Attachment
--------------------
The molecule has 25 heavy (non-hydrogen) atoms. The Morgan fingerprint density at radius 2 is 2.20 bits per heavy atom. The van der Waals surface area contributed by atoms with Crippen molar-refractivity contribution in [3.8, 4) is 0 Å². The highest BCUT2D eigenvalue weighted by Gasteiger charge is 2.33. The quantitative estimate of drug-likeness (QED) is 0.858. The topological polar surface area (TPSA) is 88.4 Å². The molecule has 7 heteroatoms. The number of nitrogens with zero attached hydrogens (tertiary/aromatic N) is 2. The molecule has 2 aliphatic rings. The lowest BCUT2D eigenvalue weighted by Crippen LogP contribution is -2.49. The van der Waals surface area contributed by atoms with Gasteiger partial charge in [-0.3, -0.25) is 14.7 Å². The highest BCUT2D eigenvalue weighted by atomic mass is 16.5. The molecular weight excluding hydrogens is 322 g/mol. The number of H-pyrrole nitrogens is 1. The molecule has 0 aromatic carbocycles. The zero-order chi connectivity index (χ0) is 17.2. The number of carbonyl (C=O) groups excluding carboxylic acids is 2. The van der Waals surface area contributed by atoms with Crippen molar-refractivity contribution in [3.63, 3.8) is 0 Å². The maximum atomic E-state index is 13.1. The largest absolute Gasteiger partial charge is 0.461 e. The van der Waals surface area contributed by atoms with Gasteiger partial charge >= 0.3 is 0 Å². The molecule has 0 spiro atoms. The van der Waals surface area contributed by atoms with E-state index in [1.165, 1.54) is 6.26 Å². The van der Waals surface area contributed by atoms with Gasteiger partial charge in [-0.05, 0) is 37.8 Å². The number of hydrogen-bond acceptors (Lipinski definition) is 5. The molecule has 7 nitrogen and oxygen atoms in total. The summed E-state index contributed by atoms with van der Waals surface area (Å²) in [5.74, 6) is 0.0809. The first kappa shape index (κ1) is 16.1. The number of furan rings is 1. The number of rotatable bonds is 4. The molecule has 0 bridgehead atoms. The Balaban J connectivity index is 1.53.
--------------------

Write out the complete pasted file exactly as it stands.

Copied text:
The molecule has 25 heavy (non-hydrogen) atoms. The Morgan fingerprint density at radius 2 is 2.20 bits per heavy atom. The van der Waals surface area contributed by atoms with Crippen molar-refractivity contribution in [3.8, 4) is 0 Å². The highest BCUT2D eigenvalue weighted by Gasteiger charge is 2.33. The quantitative estimate of drug-likeness (QED) is 0.858. The topological polar surface area (TPSA) is 88.4 Å². The molecule has 7 heteroatoms. The number of nitrogens with zero attached hydrogens (tertiary/aromatic N) is 2. The molecule has 2 aliphatic rings. The lowest BCUT2D eigenvalue weighted by Crippen LogP contribution is -2.49. The van der Waals surface area contributed by atoms with Gasteiger partial charge in [-0.3, -0.25) is 14.7 Å². The highest BCUT2D eigenvalue weighted by atomic mass is 16.5. The molecular weight excluding hydrogens is 322 g/mol. The number of H-pyrrole nitrogens is 1. The molecule has 0 aromatic carbocycles. The zero-order chi connectivity index (χ0) is 17.2. The number of carbonyl (C=O) groups excluding carboxylic acids is 2. The van der Waals surface area contributed by atoms with Crippen molar-refractivity contribution in [3.63, 3.8) is 0 Å². The maximum atomic E-state index is 13.1. The largest absolute Gasteiger partial charge is 0.461 e. The van der Waals surface area contributed by atoms with Gasteiger partial charge >= 0.3 is 0 Å². The molecule has 0 spiro atoms. The van der Waals surface area contributed by atoms with E-state index in [1.165, 1.54) is 6.26 Å². The van der Waals surface area contributed by atoms with Gasteiger partial charge in [-0.05, 0) is 37.8 Å². The number of hydrogen-bond acceptors (Lipinski definition) is 5. The molecule has 7 nitrogen and oxygen atoms in total. The summed E-state index contributed by atoms with van der Waals surface area (Å²) in [5.74, 6) is 0.0809. The first kappa shape index (κ1) is 16.1. The number of furan rings is 1. The number of rotatable bonds is 4. The molecule has 0 bridgehead atoms. The Balaban J connectivity index is 1.53.